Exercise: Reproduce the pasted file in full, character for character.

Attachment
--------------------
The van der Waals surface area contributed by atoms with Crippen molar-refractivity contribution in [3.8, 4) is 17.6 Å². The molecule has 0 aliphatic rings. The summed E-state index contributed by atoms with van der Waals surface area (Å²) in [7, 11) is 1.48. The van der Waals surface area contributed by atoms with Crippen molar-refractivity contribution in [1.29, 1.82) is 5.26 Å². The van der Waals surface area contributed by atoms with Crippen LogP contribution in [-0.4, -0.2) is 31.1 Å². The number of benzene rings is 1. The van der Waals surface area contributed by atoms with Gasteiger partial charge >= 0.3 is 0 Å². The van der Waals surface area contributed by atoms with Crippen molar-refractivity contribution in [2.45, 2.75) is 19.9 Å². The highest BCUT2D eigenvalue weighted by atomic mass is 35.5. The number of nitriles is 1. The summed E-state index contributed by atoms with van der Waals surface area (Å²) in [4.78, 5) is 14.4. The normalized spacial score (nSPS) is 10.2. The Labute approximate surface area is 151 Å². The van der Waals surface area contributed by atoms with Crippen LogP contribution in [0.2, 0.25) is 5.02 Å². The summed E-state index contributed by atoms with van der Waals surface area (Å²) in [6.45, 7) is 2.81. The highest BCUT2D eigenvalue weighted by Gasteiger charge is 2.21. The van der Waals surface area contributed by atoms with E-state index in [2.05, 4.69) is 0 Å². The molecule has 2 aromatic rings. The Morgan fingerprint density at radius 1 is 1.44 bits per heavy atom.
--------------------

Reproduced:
The van der Waals surface area contributed by atoms with Crippen molar-refractivity contribution in [3.8, 4) is 17.6 Å². The molecule has 0 aliphatic rings. The summed E-state index contributed by atoms with van der Waals surface area (Å²) in [7, 11) is 1.48. The van der Waals surface area contributed by atoms with Crippen molar-refractivity contribution in [1.29, 1.82) is 5.26 Å². The van der Waals surface area contributed by atoms with Crippen LogP contribution in [-0.4, -0.2) is 31.1 Å². The number of benzene rings is 1. The van der Waals surface area contributed by atoms with Gasteiger partial charge >= 0.3 is 0 Å². The van der Waals surface area contributed by atoms with Crippen molar-refractivity contribution in [2.45, 2.75) is 19.9 Å². The highest BCUT2D eigenvalue weighted by atomic mass is 35.5. The number of nitriles is 1. The summed E-state index contributed by atoms with van der Waals surface area (Å²) in [4.78, 5) is 14.4. The normalized spacial score (nSPS) is 10.2. The Labute approximate surface area is 151 Å². The van der Waals surface area contributed by atoms with Crippen LogP contribution in [0.2, 0.25) is 5.02 Å². The summed E-state index contributed by atoms with van der Waals surface area (Å²) in [6.45, 7) is 2.81. The highest BCUT2D eigenvalue weighted by Gasteiger charge is 2.21. The van der Waals surface area contributed by atoms with E-state index in [2.05, 4.69) is 0 Å². The molecule has 2 aromatic rings. The Morgan fingerprint density at radius 1 is 1.44 bits per heavy atom.